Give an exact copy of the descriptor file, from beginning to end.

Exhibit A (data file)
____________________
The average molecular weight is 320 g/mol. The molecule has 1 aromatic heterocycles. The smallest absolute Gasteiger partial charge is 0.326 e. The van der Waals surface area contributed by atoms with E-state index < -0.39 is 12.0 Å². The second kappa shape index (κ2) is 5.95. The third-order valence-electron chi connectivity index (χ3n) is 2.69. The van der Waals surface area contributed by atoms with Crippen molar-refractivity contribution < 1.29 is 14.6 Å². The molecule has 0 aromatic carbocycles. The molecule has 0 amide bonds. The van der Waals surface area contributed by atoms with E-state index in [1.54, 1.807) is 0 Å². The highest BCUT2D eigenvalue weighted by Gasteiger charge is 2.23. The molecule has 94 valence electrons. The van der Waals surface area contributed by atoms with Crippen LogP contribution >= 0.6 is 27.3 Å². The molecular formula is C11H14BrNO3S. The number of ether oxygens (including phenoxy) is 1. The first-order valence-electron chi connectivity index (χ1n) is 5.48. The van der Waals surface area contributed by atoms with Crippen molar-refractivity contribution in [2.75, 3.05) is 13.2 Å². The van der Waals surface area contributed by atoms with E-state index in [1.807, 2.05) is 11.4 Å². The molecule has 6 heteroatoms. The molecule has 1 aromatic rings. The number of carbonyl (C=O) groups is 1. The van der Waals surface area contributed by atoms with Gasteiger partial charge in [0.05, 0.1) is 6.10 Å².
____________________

The average molecular weight is 320 g/mol. The molecule has 1 aromatic heterocycles. The smallest absolute Gasteiger partial charge is 0.326 e. The van der Waals surface area contributed by atoms with E-state index < -0.39 is 12.0 Å². The second kappa shape index (κ2) is 5.95. The third-order valence-electron chi connectivity index (χ3n) is 2.69. The van der Waals surface area contributed by atoms with Crippen molar-refractivity contribution < 1.29 is 14.6 Å². The molecule has 0 aromatic carbocycles. The molecule has 0 amide bonds. The van der Waals surface area contributed by atoms with E-state index in [1.54, 1.807) is 0 Å². The highest BCUT2D eigenvalue weighted by Gasteiger charge is 2.23. The molecule has 94 valence electrons. The van der Waals surface area contributed by atoms with Crippen LogP contribution >= 0.6 is 27.3 Å². The molecular formula is C11H14BrNO3S. The number of ether oxygens (including phenoxy) is 1. The first-order valence-electron chi connectivity index (χ1n) is 5.48. The van der Waals surface area contributed by atoms with Crippen molar-refractivity contribution in [2.75, 3.05) is 13.2 Å². The van der Waals surface area contributed by atoms with E-state index in [1.807, 2.05) is 11.4 Å². The molecule has 6 heteroatoms. The molecule has 1 aromatic rings. The number of carbonyl (C=O) groups is 1. The van der Waals surface area contributed by atoms with Gasteiger partial charge in [0.05, 0.1) is 6.10 Å².